Possible treatment for COVID-19 related respiratory failure – transcript

Mike: Hello everyone. I’m Mike Ward and welcome to Conversations in Healthcare, a video series brought to you by DRG, part of Clarivate. This is an opportunity for us to hear first hand, the challenges and opportunities facing the healthcare industry, and how business leaders are actually managing those particular challenges, particularly when events like the COVID-19 pandemic are unleashed.

In line with this, I’m delighted to be joined by Jonathan Javitt. He’s the Founder, the Chairman, and CEO of NeuroRx, a private biotech company that’s based in Radnor, Pennsylvania. They, at the moment, have a lead program which is currently in phase three trials, and it’s targeting suicidal bipolar depression.

Earlier this year, in response to the COVID-19 pandemic, NeuroRx in collaboration with Relief Therapeutics, started investigating the potential of Aviptadil, to treat patients with COVID-19 related respiratory failure. Jonathan, I hope you and those you care about are keeping well, and thanks so much for joining us.

Jonathan: Well, thank you. It’s really a pleasure to talk to you today.

Mike: Before we look at what your company has actually been doing specifically to combat COVID-19, it would be useful for us to get some background, understanding the core business model of the company.

Jonathan: We’re a small group of scientists who came together, around the realization that the pharmaceutical industry wasn’t doing nearly enough to develop drugs for patients with suicidal depression. Those are the patients nobody wants, patients who are mildly depressed, who are going to be on antidepressant medications for the rest of their lives. Those patients are highly attracted to the pharmaceutical industry, but these people who get acutely depressed, who have a high risk of harming themselves, nobody wants to touch them.

It happens that my younger, smarter, better looking brother, made a series of extraordinary discoveries, around the molecular basis of suicidal depression, suicidal ideation, that have now become mainstream. But when we started the company, they were not at all mainstream. All around the role of the NMDA receptor, in blocking suicidal depression, suicidal ideation, and that’s really why we started the company.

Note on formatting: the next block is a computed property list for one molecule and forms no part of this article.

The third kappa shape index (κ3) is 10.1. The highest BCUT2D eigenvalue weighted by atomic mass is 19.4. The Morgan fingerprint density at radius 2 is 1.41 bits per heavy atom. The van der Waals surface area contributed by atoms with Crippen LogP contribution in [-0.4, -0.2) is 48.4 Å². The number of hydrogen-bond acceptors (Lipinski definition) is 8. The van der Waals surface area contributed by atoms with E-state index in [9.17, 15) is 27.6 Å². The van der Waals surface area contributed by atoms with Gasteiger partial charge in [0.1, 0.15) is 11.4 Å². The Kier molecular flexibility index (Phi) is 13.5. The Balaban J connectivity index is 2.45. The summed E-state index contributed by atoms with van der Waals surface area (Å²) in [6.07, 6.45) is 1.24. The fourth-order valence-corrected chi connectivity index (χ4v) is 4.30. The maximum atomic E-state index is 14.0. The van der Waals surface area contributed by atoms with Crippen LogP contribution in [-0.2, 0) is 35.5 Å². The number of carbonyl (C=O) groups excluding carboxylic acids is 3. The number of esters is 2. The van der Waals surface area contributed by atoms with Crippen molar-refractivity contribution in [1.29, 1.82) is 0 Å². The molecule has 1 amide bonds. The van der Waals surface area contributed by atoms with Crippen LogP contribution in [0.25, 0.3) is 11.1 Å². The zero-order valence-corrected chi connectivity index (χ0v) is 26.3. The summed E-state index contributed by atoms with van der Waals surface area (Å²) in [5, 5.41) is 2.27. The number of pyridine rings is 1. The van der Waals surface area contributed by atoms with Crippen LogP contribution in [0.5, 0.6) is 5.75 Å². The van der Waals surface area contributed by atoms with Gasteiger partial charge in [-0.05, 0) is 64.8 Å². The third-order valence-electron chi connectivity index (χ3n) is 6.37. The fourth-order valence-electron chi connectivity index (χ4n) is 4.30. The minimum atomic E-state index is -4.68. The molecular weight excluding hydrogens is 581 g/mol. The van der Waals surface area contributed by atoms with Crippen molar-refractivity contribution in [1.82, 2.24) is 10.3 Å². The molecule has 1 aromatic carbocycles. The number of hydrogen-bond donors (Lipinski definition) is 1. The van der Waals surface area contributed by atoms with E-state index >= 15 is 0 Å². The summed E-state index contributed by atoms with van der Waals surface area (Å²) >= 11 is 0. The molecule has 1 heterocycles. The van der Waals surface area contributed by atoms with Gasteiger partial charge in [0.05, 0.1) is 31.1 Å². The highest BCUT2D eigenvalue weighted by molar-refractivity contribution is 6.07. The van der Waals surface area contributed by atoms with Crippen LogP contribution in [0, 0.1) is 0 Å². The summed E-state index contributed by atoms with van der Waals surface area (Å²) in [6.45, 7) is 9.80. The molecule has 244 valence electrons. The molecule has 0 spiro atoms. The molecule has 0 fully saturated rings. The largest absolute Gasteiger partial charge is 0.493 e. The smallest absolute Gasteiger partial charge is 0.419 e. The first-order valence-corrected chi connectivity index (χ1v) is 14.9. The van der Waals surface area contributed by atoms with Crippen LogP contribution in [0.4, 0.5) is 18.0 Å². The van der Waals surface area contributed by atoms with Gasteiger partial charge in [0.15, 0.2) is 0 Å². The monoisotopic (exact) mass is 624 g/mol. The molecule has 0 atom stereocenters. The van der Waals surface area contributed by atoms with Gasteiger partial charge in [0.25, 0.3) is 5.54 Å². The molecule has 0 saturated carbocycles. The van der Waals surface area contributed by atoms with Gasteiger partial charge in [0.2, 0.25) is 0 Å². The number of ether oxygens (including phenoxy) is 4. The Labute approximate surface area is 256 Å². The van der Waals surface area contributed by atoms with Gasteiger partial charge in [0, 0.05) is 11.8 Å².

Mike: How did you choose the programs or the approach that you’ve taken, because in fact, it is of some molecules that have already been approved in different indications.

Jonathan: All of this came from Danes Abbott’s discoveries, patented discoveries, around the role of the NMDA receptor in the brain, and the effect of blocking the NMDA receptor, on rapidly reducing suicidal thoughts. It really began from a drug screening perspective, looking for molecules that would block the glycine site on the NMDA receptor, and lo and behold, one of those molecules happened to be an old tuberculosis drug.

Mike: All right.

Jonathan: It had nothing to do with looking at a drug and saying, what other things could we use this drug for? It had to do with looking at a molecular target and saying what things block this target.

Mike: Right. What does that involve? Does that involve then doing a literature search to actually look at other molecules that could interact with that mechanism?

Jonathan: It starts with a literature search, to give you a broad list of candidates. In the case of neuro psychiatry, there’s not really any high throughput screening that’s very effective. Most of the screening work is done literally in mice, because mice exhibit certain behaviors that can very readily be measured. [Text Wrapping Break][Text Wrapping Break]For instance, if you put a mouse in a beaker of water, it’ll start swimming and then it’ll give up. Drugs that have an effect on human depression are well known to increase the amount of time the mouse keeps swimming. It’s called the forced swim test. Sounds like a fairly crude thing. It actually works quite well. The screening that you do for neuropsychiatry drugs tends to be a small animal based screening and not molecular screening, but hopefully that’ll change for the next few years.